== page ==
When he got hired at Stevens Point, he said: “I’ll let God do the brainwork. I’ll do the legwork.”

3. Alongside Tony, He Helped Build Wisconsin-Green Bay Into a Division I Mid-Major Power

He moved onto Wisconsin-Green Bay and Division I basketball in 1986. He inherited a team that was 4-24 the year, taking just two seasons to get back over .500. Three years later, Bennett earned the 1990 Mid-Continent Conference Coach of the Year award after leading the Phoenix to a 24-8 mark and the second round of the NIT.

With Tony as the lead guard, Bennett and company rolled to a 24-7 record and made its first appearance in the NCAA Tournament, losing 60-58 to Michigan State in the first round. This earned the younger Bennett as spot in the 1992 NBA Draft with the Charlotte Hornets.

From 1993 to 1995, the Phoenix clinched consecutive bids to March Madness, even knocking off Jason Kidd and Cal in 1994 in the first round. This success led to Wisconsin hiring Bennett in 1995. The Phoenix have only reached the tournament twice since then.

4. With Tony as an Assistant, He Helped Resurrect Wisconsin & Washington State With the Pack-Line Defense

Before taking the job at Wisconsin, Bennett asked his Green Bay players for their blessing. He was not going to accept the gig, but his players insisted that he follow his long-time dream to lead the Badgers. Per the Chicago Tribune:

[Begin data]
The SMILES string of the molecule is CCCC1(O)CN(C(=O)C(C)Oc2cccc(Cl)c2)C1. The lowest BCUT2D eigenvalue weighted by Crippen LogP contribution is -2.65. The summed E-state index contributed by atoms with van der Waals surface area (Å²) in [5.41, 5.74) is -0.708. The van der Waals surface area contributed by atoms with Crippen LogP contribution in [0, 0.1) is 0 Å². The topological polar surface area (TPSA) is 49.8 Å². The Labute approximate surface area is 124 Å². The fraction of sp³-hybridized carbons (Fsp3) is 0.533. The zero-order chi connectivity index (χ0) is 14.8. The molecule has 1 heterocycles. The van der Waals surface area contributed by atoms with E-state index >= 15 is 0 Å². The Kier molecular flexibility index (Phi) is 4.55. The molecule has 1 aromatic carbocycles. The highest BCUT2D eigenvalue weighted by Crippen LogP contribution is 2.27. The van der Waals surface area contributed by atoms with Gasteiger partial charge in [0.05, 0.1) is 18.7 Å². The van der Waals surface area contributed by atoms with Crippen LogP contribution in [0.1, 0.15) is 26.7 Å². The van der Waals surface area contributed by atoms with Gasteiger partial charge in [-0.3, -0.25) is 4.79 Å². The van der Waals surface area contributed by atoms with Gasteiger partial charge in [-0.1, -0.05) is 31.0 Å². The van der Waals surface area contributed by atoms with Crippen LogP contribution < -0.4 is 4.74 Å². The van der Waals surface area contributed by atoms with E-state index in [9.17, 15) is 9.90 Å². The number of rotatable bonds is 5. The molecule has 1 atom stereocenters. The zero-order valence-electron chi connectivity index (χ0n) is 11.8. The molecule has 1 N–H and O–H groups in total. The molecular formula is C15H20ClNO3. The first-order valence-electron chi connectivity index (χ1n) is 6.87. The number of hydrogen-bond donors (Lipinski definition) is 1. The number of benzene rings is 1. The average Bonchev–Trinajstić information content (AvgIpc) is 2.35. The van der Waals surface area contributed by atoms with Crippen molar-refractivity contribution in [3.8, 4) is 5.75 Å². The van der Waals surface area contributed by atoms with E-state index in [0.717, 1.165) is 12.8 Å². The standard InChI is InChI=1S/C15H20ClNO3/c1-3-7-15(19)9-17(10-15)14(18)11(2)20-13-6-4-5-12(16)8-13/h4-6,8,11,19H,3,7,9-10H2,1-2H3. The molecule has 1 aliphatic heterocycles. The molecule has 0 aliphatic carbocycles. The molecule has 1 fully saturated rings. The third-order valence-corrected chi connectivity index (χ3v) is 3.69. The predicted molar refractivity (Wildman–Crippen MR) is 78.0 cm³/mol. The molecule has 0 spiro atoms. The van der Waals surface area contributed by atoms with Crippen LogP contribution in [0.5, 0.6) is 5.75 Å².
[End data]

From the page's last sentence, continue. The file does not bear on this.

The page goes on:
Bennett’s fondness for those players was a big reason he was rejecting Richter’s blandishments. Now he went to meet them and to gauge their collective mood.

“Coach,” they told him, “we know this has always been important to you. Follow your dream. We’ll be happy for you.”

“I give them a lot of credit for giving him the freedom to pursue his dream,” Anne Bennett says. “He had to get their permission to be at peace with himself.”

Within 2 seasons, Bennett had the Badgers in the NCAA Tournament. By 1997, he had them with a winning Big Ten record for the first time in 23 seasons. By 2000, he had the program in the Final Four for the first time in 59 seasons.

He did this with his trademark pack-line defense, which is described by Basketball for Coaches as a variation on man-to-man concepts.

The ‘Pack Line’ defense is a variation of man-to-man defense. The biggest difference between the two is that instead of the off-ball defenders being out pressuring their player and denying the pass, everyone except the player guarding the ball must be inside an imaginary line 16 feet from the rim.

He stepped down after only 3 games the next season, stating he was “drained.” Tony was an assistant the final 2 seasons with Dick, and stayed in Madison until 2003.

When Dick got back into coaching at Washington State for the 2003-04 season, he brought Tony along. While Dick never recorded a winning season for the Cougars, Tony took over in 2006 and immediately got Wazzou into the NCAA Tournament.

In a 2008 interview with the New York Times, Dick commented that this was great for the “long-suffering” Cougar fans.

He has brought the pack-line defense with him in his stops in Pullman and Charlottesville, as well.

5. The Rest of the Family is Accomplished

His daughter Kathi Bennett was the head women’s basketball coach at Northern Illinois through 2015 and was the head women’s basketball coach at Indiana University. His brothe Jack also coached at Stevens Point, helping the program transition into Division II.

Another brother, Tom Bennett, died of AIDS-related complications at age 38 in January 1996.